As January 1 rolls around, we begin the process of reinventing ourselves what habits to get rid of or pick up as new. Statistics show that 44 percent of Americans make New Year’s resolutions. However, the most common problem is that we come up with an extensive list and then immediately fail. How do you tackle everything at once? What is on your list: Weight, smoking, alcohol, attending church more often, being kind to your neighbors? It’s not reasonable to expect that just creating the list is going to ensure that you follow through.
After years of personal research, let’s start with the basics. Pick just one resolution and focus on that. It’s much easier to make incremental changes (baby steps, if you will), and make another change after a month. And if it makes you feel better, start the new year with a calendar you’ve populated - what changes you commit to for each of the 12 months. That way, if your goal is losing 40 pounds and running a marathon, lose the weight starting in January and start walking every day. Save the marathon until the end of 2018.
Start 2018 with what’s most important to you. What will make you happier? Be sure that it’s not an abstract thought (i.e. be more optimistic). Come up with a resolution that is easy to measure. Write it down. Record it on your daily calendar. Post it on your bathroom mirror. Tell your spouse/friends. If you fail one day, start back up the next. And speaking of starting, start small. If the goal is 40 pounds, make it two pounds in January. As your momentum builds and your confidence increases, those numbers will increase. If exercise is your goal, don’t expect you’ll be at the gym first thing before work every day. How about committing to a 10-minute walk every day? 1 Timothy 4:8 instructs us to keep exercise in perspective: “For physical training is of some value, but godliness has value for all things, holding promise for both the present life and the life to come.”
Do you need help with ideas? How about being more mindful (put your smartphone down and be aware). Love your enemy. Give more to your church or your local charity. Commit to prayer each day (there are some good smartphone biblical or prayer apps that can help you with that). And lastly, get outside. Explore the world around you. If you are part of a group or organization, maybe consider a retreat at Casey. We offer a fantastic venue, complete with lodging, meals, and meeting spaces for groups of all sizes. Best of all, we have a beach, forest, and wide-open spaces for you and your group to get outside and practice serenity and mindfulness. Connect, learn, and discover at Casey.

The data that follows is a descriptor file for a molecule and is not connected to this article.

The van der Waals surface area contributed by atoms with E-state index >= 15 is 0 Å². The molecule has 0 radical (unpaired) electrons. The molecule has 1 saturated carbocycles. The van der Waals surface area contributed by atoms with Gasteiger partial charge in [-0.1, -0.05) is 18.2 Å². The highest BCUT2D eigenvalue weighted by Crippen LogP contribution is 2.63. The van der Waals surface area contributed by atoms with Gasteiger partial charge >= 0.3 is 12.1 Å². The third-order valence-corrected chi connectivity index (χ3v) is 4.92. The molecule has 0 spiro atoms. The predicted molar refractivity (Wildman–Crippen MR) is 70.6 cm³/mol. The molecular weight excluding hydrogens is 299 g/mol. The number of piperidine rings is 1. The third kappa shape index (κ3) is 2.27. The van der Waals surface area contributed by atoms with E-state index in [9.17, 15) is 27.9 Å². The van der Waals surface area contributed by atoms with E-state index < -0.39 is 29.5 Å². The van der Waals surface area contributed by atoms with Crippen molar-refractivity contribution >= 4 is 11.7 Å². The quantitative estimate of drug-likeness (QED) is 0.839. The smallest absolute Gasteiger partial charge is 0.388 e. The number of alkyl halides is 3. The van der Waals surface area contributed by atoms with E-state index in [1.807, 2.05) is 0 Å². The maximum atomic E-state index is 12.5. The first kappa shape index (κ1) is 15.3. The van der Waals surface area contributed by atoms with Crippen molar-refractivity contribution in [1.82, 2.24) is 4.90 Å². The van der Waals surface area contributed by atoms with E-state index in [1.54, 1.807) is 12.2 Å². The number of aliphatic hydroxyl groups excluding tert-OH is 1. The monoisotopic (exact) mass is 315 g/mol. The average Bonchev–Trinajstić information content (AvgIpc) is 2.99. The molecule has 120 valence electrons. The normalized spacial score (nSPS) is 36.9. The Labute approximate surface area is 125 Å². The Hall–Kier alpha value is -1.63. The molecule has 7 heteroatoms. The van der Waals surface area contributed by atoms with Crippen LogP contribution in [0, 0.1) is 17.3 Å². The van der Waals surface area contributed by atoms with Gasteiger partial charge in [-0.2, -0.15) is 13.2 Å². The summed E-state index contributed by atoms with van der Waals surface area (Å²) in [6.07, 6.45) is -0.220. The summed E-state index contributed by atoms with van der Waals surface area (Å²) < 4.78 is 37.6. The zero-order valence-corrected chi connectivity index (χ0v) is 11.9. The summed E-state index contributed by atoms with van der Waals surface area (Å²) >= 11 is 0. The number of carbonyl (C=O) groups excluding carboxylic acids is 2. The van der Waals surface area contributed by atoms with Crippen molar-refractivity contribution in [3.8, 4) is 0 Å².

Start the New Year off with a #meatlessmonday recipe from our Camp Casey Mess Hall. Many of our customers have special diet requests for medical and religious reasons. Sometimes the requests are in support of a healthier lifestyle. Out of this growing need, Barb and Fred have created a healthier alternative to the standard burger. We think it is no less delicious and can be a great way to use up some leftovers!
Barb normally cooks without recipes, but we cornered her to write this one down for us to share with our friends. She created this recipe after a busy day at Camp Casey and had leftover beans from black bean soup and potatoes from our chili bar. This is a popular veggie patty that causes many to ask for more.
Black Bean Veggie Burger
16 oz (1 can) black beans, drained and rinsed
1 medium russet potato, boiled until fork tender (or you can use a leftover baked potato w/o skin)
½ green bell pepper, cut into large chunks
½ onion, cut into large chunks
3 garlic cloves, peeled
1 egg, beaten
½ tsp cumin
1 tbsp onion powder
½ tsp garlic powder
1 tbsp chili powder
1 tbsp hot sauce
½ cup garbanzo bean flour (plus more if needed). Red Mill is the kind we can easily find.
3 green onions, thinly sliced
Salt and pepper, to taste
1. In a medium bowl, add beans and coarsely mash up. Add cooked potatoes.
2. In a food processor, finely chop white onions, bell pepper, and garlic.
3. Add chopped veggies, egg, cumin, onion powder, garlic powder, chili powder, and hot sauce to the bean and potato mixture. Mix until incorporated evenly ; add salt and pepper, if needed. Tasting along the way is key, says Barb!
4. Add garbanzo bean flour and sliced green onions. Fold into bean and potato mixture. Form into patties. If dough is sticky, add more garbanzo bean flour.
5. Over medium heat in a frying pan, add a small amount of olive oil until pan is hot. Cook patties until browned on both sides (about 3 min per side). Place patties on a cookie sheet lined with parchment paper or spray pan with cooking oil. Bake at 350 approximately 10 minutes or until patties are heated thoroughly.
Makes about 4-8 patties, depending on their size.
If you are going to make it vegan, just remove the egg and add more garbanzo bean flour.
We tend to serve them with a lettuce spring mix, tomato, red onion, chipotle mayo, and cheese on a whole wheat bun.